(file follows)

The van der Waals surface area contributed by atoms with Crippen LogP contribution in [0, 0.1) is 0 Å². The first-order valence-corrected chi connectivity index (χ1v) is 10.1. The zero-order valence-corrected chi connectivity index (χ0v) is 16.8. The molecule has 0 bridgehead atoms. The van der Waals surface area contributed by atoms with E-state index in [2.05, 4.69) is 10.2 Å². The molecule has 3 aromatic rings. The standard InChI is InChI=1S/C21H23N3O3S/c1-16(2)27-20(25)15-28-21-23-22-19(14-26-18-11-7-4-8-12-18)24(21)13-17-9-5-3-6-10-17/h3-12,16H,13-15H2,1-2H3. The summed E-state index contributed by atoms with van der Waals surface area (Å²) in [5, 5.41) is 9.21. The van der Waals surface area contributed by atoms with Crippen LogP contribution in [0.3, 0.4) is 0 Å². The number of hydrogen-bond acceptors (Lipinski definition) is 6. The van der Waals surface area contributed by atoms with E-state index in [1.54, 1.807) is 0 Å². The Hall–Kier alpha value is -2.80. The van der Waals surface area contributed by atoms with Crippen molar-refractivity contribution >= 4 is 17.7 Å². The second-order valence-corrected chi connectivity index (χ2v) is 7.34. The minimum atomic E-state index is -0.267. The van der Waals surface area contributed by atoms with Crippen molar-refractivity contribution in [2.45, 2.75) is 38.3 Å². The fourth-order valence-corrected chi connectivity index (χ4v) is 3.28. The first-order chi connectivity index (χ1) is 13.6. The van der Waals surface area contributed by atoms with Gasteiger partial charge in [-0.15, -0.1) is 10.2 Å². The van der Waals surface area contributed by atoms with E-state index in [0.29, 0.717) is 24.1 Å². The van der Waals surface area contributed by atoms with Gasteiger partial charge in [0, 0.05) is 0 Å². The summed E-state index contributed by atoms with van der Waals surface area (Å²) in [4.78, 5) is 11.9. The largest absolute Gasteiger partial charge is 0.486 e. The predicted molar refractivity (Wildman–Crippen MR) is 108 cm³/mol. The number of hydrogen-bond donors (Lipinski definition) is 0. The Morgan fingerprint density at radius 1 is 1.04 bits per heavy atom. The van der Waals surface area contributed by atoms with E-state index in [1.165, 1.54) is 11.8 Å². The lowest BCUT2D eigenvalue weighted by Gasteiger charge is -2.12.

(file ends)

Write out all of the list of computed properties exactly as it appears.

The van der Waals surface area contributed by atoms with Crippen LogP contribution in [0, 0.1) is 0 Å². The first-order valence-corrected chi connectivity index (χ1v) is 10.1. The zero-order valence-corrected chi connectivity index (χ0v) is 16.8. The molecule has 0 bridgehead atoms. The van der Waals surface area contributed by atoms with E-state index in [2.05, 4.69) is 10.2 Å². The molecule has 3 aromatic rings. The standard InChI is InChI=1S/C21H23N3O3S/c1-16(2)27-20(25)15-28-21-23-22-19(14-26-18-11-7-4-8-12-18)24(21)13-17-9-5-3-6-10-17/h3-12,16H,13-15H2,1-2H3. The summed E-state index contributed by atoms with van der Waals surface area (Å²) in [5, 5.41) is 9.21. The van der Waals surface area contributed by atoms with Crippen LogP contribution in [0.3, 0.4) is 0 Å². The number of hydrogen-bond acceptors (Lipinski definition) is 6. The van der Waals surface area contributed by atoms with E-state index in [1.54, 1.807) is 0 Å². The Hall–Kier alpha value is -2.80. The van der Waals surface area contributed by atoms with Crippen molar-refractivity contribution >= 4 is 17.7 Å². The second-order valence-corrected chi connectivity index (χ2v) is 7.34. The minimum atomic E-state index is -0.267. The van der Waals surface area contributed by atoms with Crippen molar-refractivity contribution in [2.45, 2.75) is 38.3 Å². The fourth-order valence-corrected chi connectivity index (χ4v) is 3.28. The first-order chi connectivity index (χ1) is 13.6. The van der Waals surface area contributed by atoms with Gasteiger partial charge in [-0.15, -0.1) is 10.2 Å². The van der Waals surface area contributed by atoms with E-state index in [0.29, 0.717) is 24.1 Å². The van der Waals surface area contributed by atoms with Gasteiger partial charge in [0, 0.05) is 0 Å². The summed E-state index contributed by atoms with van der Waals surface area (Å²) in [4.78, 5) is 11.9. The largest absolute Gasteiger partial charge is 0.486 e. The predicted molar refractivity (Wildman–Crippen MR) is 108 cm³/mol. The number of hydrogen-bond donors (Lipinski definition) is 0. The Morgan fingerprint density at radius 1 is 1.04 bits per heavy atom. The van der Waals surface area contributed by atoms with E-state index in [1.165, 1.54) is 11.8 Å². The lowest BCUT2D eigenvalue weighted by Gasteiger charge is -2.12.